The Program on Health System Quality and Efficiency was a major part of The Commonwealth Fund’s focus on health care delivery system improvement and innovation. The program’s mission was to improve the quality and efficiency of health care in the United States, with special emphasis on fostering greater coordination and accountability among all those involved in the delivery of health care.
The program’s work was rooted in the recognition that improvements are most likely to occur when the need for change is understood, measured, and publicly recognized; when providers have the capacity to initiate and sustain change; and when appropriate incentives are in place. To that end, the program supports projected that:
The quality and efficiency of American health care is not what it should be. While the basic skill and dedication of the nation’s health care providers is not in question, there are ample opportunities for improvement in quality, safety, coordination, and patient-centeredness throughout the health care system.
According to The Commonwealth Fund’s 2011 National Scorecard on U.S. Health System Performance, as many as 91,000 fewer premature deaths would occur if the United States were to reach the benchmark level of “mortality amenable to health care” achieved by the top-performing country. Given the nation’s standing as the world’s biggest spender on health care, our system is clearly inefficient as well. Supporting efforts that increase the value obtained from our health care dollars is one of the Fund’s chief goals.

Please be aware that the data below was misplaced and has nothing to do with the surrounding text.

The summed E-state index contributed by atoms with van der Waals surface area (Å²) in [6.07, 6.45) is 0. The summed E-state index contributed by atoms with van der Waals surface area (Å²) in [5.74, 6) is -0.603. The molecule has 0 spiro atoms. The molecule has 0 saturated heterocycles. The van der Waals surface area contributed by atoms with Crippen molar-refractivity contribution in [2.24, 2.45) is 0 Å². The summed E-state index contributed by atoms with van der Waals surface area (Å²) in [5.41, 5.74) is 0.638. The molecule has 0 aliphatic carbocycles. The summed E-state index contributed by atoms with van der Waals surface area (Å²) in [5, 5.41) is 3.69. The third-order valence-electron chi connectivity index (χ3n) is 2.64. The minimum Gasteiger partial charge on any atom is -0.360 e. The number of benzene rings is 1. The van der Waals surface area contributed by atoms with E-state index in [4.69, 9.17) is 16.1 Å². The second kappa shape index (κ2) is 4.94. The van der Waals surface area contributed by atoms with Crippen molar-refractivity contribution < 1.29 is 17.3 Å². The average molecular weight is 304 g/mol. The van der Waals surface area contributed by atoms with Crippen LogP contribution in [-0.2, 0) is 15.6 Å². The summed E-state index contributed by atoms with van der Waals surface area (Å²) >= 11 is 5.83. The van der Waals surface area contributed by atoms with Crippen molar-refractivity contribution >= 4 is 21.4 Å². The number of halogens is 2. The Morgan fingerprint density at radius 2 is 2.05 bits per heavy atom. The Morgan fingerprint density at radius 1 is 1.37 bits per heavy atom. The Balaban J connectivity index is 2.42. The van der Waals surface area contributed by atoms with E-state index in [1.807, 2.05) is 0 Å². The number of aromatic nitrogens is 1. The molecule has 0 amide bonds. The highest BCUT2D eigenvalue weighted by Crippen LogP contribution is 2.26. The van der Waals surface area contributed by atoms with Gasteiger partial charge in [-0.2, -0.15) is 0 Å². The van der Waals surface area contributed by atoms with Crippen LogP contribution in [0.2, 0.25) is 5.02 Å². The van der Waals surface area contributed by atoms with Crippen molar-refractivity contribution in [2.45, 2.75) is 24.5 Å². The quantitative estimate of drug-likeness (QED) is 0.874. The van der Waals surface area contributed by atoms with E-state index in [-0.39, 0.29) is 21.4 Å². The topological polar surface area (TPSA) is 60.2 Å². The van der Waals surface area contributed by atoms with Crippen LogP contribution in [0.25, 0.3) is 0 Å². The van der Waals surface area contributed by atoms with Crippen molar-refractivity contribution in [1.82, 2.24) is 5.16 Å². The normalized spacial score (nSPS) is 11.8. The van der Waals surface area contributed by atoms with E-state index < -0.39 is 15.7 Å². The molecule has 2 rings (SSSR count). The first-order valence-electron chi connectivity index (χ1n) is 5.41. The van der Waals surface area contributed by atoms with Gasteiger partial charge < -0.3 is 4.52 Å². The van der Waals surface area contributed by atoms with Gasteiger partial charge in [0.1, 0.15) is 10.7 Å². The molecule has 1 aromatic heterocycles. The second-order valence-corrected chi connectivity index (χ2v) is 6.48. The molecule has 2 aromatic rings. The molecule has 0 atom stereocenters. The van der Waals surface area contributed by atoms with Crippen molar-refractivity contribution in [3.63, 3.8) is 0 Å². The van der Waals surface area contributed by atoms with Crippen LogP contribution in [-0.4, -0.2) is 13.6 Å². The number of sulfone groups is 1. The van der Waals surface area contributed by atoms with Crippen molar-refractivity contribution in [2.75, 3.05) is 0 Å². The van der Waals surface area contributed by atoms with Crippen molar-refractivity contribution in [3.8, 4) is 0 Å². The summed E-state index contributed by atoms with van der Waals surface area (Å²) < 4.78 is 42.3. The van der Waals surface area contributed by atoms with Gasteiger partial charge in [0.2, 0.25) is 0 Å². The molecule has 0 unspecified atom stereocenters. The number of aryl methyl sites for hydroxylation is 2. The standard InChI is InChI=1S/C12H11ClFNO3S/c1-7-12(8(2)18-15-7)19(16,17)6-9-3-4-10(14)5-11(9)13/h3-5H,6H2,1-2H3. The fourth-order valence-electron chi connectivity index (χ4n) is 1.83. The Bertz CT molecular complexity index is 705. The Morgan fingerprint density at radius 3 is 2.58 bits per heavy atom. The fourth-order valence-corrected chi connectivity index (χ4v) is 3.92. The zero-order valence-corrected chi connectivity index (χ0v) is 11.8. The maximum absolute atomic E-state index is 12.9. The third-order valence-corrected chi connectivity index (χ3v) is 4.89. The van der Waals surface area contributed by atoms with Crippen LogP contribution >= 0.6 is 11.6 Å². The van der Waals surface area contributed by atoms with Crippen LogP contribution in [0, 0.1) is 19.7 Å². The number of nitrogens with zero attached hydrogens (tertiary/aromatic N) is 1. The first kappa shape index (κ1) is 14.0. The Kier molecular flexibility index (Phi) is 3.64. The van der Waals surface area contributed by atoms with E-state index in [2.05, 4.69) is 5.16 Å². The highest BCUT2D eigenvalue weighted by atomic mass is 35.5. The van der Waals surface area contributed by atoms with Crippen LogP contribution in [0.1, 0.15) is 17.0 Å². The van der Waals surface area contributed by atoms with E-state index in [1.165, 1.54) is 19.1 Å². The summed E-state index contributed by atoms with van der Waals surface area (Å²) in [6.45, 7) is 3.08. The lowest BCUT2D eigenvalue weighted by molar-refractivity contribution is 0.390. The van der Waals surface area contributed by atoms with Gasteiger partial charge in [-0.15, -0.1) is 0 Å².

Redesigning Care for High Performance
Hospitalizations consume nearly one-third of the $2 trillion spent on health care in the U.S. Many of these are readmissions for conditions that could have been prevented had patients received proper discharge planning, education, and support. In 2009, the Institute for Healthcare Improvement (IHI), with Commonwealth Fund support, initiated State Action on Avoidable Rehospitalizations (STAAR), a multipronged effort to help hospitals improve their processes for transitioning discharged patients to other care settings and assist state policymakers and other stakeholders with implementing systemic changes that sustain improvements. As reported in Health Affairs (July 7, 2011), the most important rehospitalization-reduction strategies used so far include: improving patient education; ensuring timely follow-up with patients after hospital discharge; creating “cross continuum” care teams comprising staff from hospitals, skilled nursing facilities, home health agencies, and primary care practice; and using universal patient transfer or discharge forms. To date, 167 STAAR hospitals in three states have joined more than 500 community-based partners, including nursing homes, home health agencies, and physician practices, in the push to improve care transitions.
STAAR is also informing national efforts to reduce rehospitalizations, highlighting the value of collaboration among hospitals and community-based providers for improving care transitions and keeping discharged patients out of the hospital. The initiative has produced a number of how-to guides and other resources—all available online—to help providers implement best practices for good transitional care.